OpenJurist

36 F3d 1106 Williams v. A Lowe

36 F.3d 1106

Randy K. WILLIAMS, Plaintiff-Appellant,
v.
Gregory A. LOWE, Commandant, United States Disciplinary
Barracks, Ft. Leavenworth, Defendant-Appellee.

No. 93-3363.

United States Court of Appeals,
Tenth Circuit.

Oct. 4, 1994.

NOTICE: Although citation of unpublished opinions remains unfavored, unpublished opinions may now be cited if the opinion has persuasive value on a material issue, and a copy is attached to the citing document or, if cited in oral argument, copies are furnished to the Court and all parties. See General Order of November 29, 1993, suspending 10th Cir. Rule 36.3 until December 31, 1995, or further order.

Before TACHA, BRORBY and EBEL, Circuit Judges.

ORDER AND JUDGMENT1

1

After examining the briefs and the appellate record, this three-judge panel has determined unanimously that oral argument would not be of material assistance in the determination of this appeal. See Fed. R.App. P. 34(a); 10th Cir. R. 34.1.9. The cause is therefore ordered submitted without oral argument.

2

Mr. Williams, a federal inmate and pro se litigant, filed a complaint against the Commandant of the United States Disciplinary Barracks in Fort Leavenworth, Kansas, for wrongfully confiscating Mr. Williams's celebrity photographs. The complaint was titled "Thieft [sic] of Personal Property, Immoral/Improper Charges of Solicitation/Prohibited Property." In order to establish jurisdiction, the district court construed this as a Bivens complaint. The district court assumed Mr. Williams was alleging a denial of due process when the prison confiscated his property.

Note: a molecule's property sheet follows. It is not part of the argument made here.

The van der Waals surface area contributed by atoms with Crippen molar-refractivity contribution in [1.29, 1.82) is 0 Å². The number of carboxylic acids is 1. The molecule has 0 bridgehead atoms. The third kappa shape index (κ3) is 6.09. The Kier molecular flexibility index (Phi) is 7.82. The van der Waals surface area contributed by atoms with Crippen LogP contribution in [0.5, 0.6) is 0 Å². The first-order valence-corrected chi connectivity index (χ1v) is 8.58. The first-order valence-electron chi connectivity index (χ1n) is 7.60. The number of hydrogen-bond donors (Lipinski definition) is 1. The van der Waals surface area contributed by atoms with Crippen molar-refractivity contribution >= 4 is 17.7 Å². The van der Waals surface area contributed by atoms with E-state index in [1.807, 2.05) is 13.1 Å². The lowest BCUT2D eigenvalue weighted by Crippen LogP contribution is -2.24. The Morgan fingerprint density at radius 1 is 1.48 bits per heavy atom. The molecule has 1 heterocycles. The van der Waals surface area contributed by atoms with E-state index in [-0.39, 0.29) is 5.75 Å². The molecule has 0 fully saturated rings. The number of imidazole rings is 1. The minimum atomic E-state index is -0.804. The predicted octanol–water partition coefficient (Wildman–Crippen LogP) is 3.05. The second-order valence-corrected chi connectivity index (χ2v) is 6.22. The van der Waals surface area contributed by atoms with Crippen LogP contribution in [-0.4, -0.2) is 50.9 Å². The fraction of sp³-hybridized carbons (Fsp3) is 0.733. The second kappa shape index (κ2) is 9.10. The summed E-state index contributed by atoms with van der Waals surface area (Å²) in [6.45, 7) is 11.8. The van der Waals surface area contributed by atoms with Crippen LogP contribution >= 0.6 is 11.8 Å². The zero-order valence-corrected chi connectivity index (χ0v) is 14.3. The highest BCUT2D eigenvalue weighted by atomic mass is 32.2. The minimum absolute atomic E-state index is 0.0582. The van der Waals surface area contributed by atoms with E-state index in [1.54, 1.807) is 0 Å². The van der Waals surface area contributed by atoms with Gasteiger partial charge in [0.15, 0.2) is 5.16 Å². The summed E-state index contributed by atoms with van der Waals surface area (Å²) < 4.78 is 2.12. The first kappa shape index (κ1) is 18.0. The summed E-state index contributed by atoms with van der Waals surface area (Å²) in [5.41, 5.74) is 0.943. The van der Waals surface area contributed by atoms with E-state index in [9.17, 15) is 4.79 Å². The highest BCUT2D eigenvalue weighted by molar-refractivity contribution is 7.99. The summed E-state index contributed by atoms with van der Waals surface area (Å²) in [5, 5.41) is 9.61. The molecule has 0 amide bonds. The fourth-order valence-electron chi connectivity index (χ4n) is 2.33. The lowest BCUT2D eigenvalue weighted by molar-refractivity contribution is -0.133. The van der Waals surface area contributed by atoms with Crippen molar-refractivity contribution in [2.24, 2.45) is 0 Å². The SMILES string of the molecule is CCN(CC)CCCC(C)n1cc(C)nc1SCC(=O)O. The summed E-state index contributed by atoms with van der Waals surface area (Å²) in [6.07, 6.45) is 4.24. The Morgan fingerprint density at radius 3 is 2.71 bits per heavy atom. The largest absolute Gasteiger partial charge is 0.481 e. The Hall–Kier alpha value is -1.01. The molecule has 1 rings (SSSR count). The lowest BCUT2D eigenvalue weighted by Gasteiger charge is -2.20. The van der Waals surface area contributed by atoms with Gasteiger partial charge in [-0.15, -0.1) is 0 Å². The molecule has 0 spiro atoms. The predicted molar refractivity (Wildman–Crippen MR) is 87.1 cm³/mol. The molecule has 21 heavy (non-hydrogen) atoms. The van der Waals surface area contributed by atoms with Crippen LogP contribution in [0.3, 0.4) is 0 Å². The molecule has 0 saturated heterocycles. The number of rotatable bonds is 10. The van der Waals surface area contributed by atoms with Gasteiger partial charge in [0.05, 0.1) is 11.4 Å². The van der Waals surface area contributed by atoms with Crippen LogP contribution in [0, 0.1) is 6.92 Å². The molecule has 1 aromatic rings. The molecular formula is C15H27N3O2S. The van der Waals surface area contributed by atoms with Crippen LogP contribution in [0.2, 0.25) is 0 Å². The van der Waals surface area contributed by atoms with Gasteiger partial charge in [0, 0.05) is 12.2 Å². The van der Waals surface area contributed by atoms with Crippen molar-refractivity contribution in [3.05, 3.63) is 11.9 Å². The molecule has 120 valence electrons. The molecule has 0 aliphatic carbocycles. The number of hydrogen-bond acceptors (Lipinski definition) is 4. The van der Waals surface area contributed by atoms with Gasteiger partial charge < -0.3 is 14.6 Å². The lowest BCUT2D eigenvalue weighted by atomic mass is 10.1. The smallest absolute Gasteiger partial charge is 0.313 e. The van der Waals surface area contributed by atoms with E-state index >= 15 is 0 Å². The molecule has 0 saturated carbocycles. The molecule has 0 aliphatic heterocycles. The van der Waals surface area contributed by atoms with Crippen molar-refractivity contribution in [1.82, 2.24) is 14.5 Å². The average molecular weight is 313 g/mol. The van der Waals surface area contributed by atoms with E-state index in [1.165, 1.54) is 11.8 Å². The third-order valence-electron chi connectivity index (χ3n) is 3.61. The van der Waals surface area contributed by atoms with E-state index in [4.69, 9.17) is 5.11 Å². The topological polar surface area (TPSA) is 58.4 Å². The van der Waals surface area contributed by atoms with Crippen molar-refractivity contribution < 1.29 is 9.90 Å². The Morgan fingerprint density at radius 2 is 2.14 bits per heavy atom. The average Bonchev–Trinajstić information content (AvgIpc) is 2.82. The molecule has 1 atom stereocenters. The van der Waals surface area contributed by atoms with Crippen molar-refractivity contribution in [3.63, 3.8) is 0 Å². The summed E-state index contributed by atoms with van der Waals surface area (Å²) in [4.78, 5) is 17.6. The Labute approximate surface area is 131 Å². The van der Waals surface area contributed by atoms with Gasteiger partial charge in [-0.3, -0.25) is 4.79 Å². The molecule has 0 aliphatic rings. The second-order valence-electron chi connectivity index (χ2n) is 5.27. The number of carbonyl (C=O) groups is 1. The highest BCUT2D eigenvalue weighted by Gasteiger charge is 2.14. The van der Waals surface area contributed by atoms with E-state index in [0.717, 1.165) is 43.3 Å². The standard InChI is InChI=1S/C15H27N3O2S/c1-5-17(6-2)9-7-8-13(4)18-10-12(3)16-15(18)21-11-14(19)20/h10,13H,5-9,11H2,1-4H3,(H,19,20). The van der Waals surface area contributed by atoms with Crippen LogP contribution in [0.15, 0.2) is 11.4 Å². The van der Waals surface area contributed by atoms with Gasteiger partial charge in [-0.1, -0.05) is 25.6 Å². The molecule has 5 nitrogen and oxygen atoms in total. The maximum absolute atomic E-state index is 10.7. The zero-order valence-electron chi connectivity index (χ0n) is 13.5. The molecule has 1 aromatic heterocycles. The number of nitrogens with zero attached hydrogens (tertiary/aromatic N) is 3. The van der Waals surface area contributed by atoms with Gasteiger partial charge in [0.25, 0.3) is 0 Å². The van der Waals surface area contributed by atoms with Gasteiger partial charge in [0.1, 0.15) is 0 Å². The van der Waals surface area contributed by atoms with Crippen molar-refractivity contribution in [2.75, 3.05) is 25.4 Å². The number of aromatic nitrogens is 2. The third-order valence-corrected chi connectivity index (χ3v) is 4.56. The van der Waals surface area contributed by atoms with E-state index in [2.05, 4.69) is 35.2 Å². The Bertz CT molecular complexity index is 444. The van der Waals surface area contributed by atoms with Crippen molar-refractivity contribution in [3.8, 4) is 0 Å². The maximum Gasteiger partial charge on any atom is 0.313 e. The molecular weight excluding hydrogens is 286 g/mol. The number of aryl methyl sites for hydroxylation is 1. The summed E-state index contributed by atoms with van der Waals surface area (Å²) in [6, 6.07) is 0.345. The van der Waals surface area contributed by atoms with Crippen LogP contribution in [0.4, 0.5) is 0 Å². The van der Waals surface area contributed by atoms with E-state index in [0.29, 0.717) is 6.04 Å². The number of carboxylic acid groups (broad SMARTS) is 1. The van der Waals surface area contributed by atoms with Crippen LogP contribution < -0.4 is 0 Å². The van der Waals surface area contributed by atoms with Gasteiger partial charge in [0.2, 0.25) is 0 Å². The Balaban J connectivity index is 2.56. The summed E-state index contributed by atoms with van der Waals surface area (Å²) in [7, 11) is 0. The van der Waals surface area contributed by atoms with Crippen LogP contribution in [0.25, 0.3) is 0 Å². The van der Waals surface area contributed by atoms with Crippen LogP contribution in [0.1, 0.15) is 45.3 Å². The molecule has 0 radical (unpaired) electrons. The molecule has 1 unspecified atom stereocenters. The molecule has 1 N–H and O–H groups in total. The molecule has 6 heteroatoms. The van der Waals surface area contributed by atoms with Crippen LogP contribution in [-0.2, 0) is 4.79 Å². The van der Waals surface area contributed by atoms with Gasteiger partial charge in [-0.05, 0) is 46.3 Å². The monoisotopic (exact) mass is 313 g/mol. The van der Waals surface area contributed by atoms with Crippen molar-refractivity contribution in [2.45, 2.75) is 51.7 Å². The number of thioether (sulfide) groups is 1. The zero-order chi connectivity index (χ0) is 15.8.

3

The district court denied injunctive relief and issued an order to Mr. Williams to show cause why his complaint should not be dismissed for failure to exhaust administrative remedies. This matter is still pending before the district court.

4

Mr. Williams appeals the denial of injunctive relief asserting the Commandant's actions are "inconceivable, insupportable, fluid, illegal and immoral." He also asserts the actions in confiscating his property are in violation of various regulations.

5

It is a general rule that only final judgments may be appealed. See 28 U.S.C. 1291. Because there is no final judgment from the district court, we cannot address Mr. Williams's appeal on the merits of the case. The merits of the case have not been adjudicated; the litigation on the merits has not ended. However, a statutory exception to the finality rule provides jurisdiction for appeals from interlocutory orders denying injunctions. 28 U.S.C. 1292(a)(1). Therefore, we exercise jurisdiction only to the interlocutory order denying the injunction.

6

We review the denial of injunctive relief for abuse of discretion or legal error. Blango v. Thornburgh, 942 F.2d 1487, 1492 (10th Cir.1991). In his motion for injunctive relief, Mr. Williams requested the court order, in an emergency ruling, that the photographs be held by the court as long as the case is pending and that further searches for photographs be done in the presence of Mr. Williams. The district court considered the request and denied the motion.

7

We find the district court did not err in denying injunctive relief. Mr. Williams has failed to meet his burden by showing he will suffer irreparable harm without the injunction, the threatened injury outweighs the burden of the injunction upon the prison, the injunction is consistent with public interest, and there is substantial likelihood he will prevail on the merits of his suit. In reviewing Mr. Williams's request for an injunction, it appears Mr. Williams could be compensated for any harm resulting from the denial of the injunction if he succeeds on the merits of his case. There is no irreparable harm because "[i]njury is generally not irreparable if compensatory relief would be adequate." Tri-State Generation v. Shoshone River Power, Inc., 805 F.2d 351, 355 (10th Cir.1986).

8

Accordingly, we AFFIRM the district court's orders.

1

This order and judgment is not binding precedent, except under the doctrines of law of the case, res judicata, and collateral estoppel. The court generally disfavors the citation of orders and judgments; nevertheless, an order and judgment may be cited under the terms and conditions of the court's General Order filed November 29, 1993. 151 F.R.D. 470